Is it true that today's software users are less competent than users were a decade ago? I'm not so sure. I did a little dBASE consulting for a local company back in the mid-1980's, and of the eight ways that you can insert a 5-1/4 inch disk into a floppy drive, I guarantee you that they'd had first-hand experience with seven of them. These people weren't idiots. They were inexperienced. Once I'd put a label on each of their floppies, and explained that they had to put their thumb on the label when they inserted the disks, they never had another problem.

But aren't today's software users a lot less experienced than users used to be? I sure hope so. Because that means that there's an enormous marketing opportunity for somebody who is willing to treat users like valued customers, and not like idiots. If you can find a respectful way to tell users why they have to choose between your .exe and your .zip download files, then you're going to have a competitive edge over your competitor who resents the fact that idiots need to have something that simple explained to them. If you can make people understand why you offer a big download for people who need VB run time files, and a small download for people who don't, you'll have an advantage over your competitor who sees the users' ignorance as a character flaw. And a larger group of less-experienced users means that the entire marketplace is expanding.

Do you need several different sets of instructions for how to download, install, and use your software? Probably. It would be nice if you had a Quick Start guide for power users, normal documentation for knowledgeable users, and very simple, very detailed, step-by-step instructions for less savvy users. Do you need to include a tutorial (or several tutorials) in your help file? Do you need to beef up your fly-over hints? I think you should do whatever it takes to make these folks comfortable with trying and buying your software.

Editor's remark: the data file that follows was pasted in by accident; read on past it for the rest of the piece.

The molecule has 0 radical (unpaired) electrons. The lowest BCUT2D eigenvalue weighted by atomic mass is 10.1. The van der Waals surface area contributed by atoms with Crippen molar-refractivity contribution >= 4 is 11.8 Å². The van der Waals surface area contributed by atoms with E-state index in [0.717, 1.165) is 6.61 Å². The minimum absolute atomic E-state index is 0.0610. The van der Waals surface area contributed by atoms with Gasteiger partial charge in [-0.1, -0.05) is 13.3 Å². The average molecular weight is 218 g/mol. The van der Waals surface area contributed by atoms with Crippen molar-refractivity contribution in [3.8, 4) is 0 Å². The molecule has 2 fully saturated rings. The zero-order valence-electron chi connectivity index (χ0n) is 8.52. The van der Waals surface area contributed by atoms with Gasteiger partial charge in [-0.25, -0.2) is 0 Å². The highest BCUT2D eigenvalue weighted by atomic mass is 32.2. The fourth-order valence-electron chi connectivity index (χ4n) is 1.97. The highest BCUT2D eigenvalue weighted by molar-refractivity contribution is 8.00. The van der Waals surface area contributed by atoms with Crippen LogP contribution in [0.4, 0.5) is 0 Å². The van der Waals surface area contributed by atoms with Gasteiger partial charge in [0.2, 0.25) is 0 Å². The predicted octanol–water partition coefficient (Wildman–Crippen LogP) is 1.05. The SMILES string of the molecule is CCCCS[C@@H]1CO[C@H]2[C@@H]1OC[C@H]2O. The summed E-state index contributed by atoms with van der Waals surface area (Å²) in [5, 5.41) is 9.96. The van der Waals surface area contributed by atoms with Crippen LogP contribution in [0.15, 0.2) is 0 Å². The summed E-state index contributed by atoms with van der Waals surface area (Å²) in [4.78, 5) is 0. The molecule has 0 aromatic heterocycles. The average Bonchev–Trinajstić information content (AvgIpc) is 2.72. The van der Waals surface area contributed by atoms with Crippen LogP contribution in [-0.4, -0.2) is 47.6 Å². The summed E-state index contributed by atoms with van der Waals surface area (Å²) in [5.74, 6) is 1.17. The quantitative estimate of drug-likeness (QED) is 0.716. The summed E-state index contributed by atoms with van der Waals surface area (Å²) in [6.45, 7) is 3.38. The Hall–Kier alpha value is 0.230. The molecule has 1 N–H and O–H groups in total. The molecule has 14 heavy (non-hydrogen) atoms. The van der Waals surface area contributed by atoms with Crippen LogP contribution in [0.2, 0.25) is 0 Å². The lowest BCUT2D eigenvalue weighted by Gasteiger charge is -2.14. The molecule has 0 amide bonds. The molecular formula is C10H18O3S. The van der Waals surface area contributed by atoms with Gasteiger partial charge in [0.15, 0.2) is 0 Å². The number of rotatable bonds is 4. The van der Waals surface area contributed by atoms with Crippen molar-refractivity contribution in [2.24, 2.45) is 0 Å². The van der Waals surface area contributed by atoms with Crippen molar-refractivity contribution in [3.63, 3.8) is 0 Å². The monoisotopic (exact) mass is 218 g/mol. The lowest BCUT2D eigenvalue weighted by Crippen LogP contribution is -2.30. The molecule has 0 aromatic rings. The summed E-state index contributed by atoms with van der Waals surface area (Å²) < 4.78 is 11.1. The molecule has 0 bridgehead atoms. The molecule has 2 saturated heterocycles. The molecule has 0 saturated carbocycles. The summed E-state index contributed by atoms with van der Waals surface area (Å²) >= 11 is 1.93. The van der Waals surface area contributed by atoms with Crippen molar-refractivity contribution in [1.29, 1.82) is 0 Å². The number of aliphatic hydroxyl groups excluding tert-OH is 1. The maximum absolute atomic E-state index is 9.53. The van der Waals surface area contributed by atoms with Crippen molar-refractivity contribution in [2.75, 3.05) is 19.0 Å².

Find a friendly, respectful way to show inexperienced prospects how they can benefit by using your programs. Most of your competitors won't take the time. You'll get more direct sales, and more referrals to their friends and colleagues. Friends tell friends about people who treat them nicely.

Al Harberg represents DP Directory. Al specializes in press release distribution specifically for the Software and Computer Industry.

Iconico, Inc. Software Stores

Accurate Design and Development Software

24 Hour Discount Deals on Fantastic Software Applications

Iconico, Inc. Software Services

You Wrote the Code, Now How do you Sell it?

Our Official Blog

© copyright 2004-2010 Iconico, Inc. All Rights Reserved